Chaka secures $1.5M pre-seed round to power digital investments and wealth management opportunities across Africa
Chaka CEO, Tosin Osibodu at a press briefing (Image & Press Release: Chaka)
Chaka is thrilled to announce its $1.5M pre-seed funding round led by Breyer Capital, a global venture firm focused on catalyzing growth in high-impact companies like Spotify, Facebook, and now, Chaka. Other participants in the round are 4DX Ventures, Golden Palm Investments, Future Africa, Seedstars, and Musha Ventures.
Chaka is a technology solutions company on a mission to enable every business and person in Africa to access borderless digital investment and wealth management opportunities. The team combines investment expertise and best-in-class technology to provide reliable digital Investing, trading and wealth management solutions that are easy-to-use and easy-to-integrate.
Their mission is to enable digital border-less investing for African businesses and individuals. They’re powering the digital investment landscape in Africa through partnerships with asset managers, financial technology firms, and regulators with whom we have a shared mission. We achieve this by providing trading solutions that are easy to use and easy to integrate.
With this capital, they will focus on the goals to build a roster of formidable partners and accelerate expansion to other markets within West Africa. This investment also enables them to hire top talent and integrate more advanced functionalities into our investment and wealth management solutions.
Jim Breyer, CEO of Breyer Capital, shared his view on this investment and it illustrates their shared vision: “We are proud to align ourselves with a company that is leveling the investment playing field for Nigerians (and Africans at large). We’re confident in the value Chaka provides through its digital tools, and we look forward to playing our part in supporting Tosin, Bo, Olaolu, and the Chaka team.”
This is a significant milestone for Chaka and could not have come this far without their users, partners, early investors, and a talented, achieving team of Champions.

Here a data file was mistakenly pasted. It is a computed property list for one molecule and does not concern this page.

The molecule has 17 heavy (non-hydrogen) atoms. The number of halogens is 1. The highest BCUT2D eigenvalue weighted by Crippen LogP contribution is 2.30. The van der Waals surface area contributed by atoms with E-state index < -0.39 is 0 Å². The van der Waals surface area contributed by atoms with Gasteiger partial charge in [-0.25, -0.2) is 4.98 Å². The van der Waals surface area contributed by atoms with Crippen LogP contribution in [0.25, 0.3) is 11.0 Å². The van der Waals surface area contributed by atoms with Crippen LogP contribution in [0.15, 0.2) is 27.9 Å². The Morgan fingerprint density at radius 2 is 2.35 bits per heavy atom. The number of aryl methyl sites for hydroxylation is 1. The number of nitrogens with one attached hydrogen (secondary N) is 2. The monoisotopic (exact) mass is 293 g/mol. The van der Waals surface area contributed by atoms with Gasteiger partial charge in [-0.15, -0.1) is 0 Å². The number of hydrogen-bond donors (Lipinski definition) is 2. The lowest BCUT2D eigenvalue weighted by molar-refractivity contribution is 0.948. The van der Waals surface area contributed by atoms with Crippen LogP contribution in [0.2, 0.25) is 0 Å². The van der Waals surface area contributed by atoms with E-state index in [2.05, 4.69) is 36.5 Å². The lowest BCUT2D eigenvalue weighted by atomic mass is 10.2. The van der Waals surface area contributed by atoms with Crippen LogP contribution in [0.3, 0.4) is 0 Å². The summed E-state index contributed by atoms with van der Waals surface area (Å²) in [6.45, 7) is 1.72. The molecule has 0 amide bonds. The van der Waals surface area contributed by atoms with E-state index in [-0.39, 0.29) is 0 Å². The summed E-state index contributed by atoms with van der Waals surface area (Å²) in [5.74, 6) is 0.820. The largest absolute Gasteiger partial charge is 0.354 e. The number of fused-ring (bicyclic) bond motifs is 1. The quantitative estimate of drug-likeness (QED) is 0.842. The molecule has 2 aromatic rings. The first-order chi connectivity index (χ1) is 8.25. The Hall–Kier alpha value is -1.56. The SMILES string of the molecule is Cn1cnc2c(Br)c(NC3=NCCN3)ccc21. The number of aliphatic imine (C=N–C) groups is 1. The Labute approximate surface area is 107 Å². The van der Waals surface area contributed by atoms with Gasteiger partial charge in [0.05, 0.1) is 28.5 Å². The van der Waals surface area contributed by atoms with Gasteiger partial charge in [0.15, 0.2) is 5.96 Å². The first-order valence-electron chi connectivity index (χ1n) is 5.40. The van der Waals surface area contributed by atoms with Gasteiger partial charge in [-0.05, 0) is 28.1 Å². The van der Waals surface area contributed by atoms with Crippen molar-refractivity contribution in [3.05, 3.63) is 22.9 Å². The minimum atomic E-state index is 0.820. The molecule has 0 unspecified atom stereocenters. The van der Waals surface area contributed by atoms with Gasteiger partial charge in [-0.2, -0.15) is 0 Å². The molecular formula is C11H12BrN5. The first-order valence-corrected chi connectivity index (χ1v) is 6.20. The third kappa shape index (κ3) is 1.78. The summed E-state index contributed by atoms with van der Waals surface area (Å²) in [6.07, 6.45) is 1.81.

They see digital investments as a means to boost economic transformation in Africa, and we’re very keen to bring this vision to life.
Emmanuel Penneh set to lead the Ghanaian team that will re-assemble the first Nissan Navara made in Ghana
Emmanuel Penneh (Image: Lusawovana Pius- edelman)
Emmanuel Penneh arrived back in Accra this week, ready to start the next phase of a journey that’s taken three years so far and still has an intensive eight months to run. On Thursday 3 June 2021, the married 44-year-old father of three graduated with his team of 11 Ghanaians from an intense eight-week course at Nissan South Africa’s Rosslyn manufacturing plant outside Pretoria. That was just the first step for them. Now the hard work begins, getting Ghana’s brand-new Nissan assembly plant in Tema, outside Accra, ready to begin re-assembling the first ever Nissan Navaras to be built in Africa early in the New Year.
The graduation is a critical milestone in a process that began back in 2018 with the signing of the landmark Memorandum of Understanding between Nissan and the Government of Ghana, followed by the drafting and promulgation of Ghana’s automotive development policy the following year and then the appointment of Japan Motors Trading Company (JMTC), as Nissan’s preferred partner last year to ensure that the new facility will be 100% Ghana owned and run.
Penneh is up for the challenge. Speaking at the special graduation ceremony held at the Rosslyn, SKD plant, he said he and his team were proud and honoured, excited and delighted. “This is a historic evolution for Nissan Ghana, Nissan South Africa and Nissan worldwide. This is the plant where the Nissan Navara is being made for the first time in Africa, by Africans for Africa, now we are going home to re-assemble the first Navara made in Ghana for Ghana by Ghanaians!”
Penneh will be the plant manager. It’s a feather in the cap for the 10-year JMTC veteran. Before being approached to lead the team, Penneh was service co-ordinator for the group’s aftersales operations, overseeing five workshops across Ghana. He’s been in the automotive industry for 14 years, with four years at Man Truck Ghana before he joined JMTC.
“It’s exciting,” he says, “it gives a new dimension to my career. After concentrating on the after sales aspect, I’m now coming into the industry that actually builds the vehicles.”
The eight-week training that the team underwent in South Africa had been gruelling, he said, they had no idea what to expect. “It was challenging coming fresh into this industry and discovering so many processes and rules and mastering them, but it’s been exciting.”
He’s exceptionally proud of the team he led to South Africa and the way they’ve conducted themselves. “This (the creation of a Nissan assembly plant in Ghana) is going to be a game changer for ourselves, but also for our country, creating jobs, upskilling people and creating opportunities for local brand ownership.”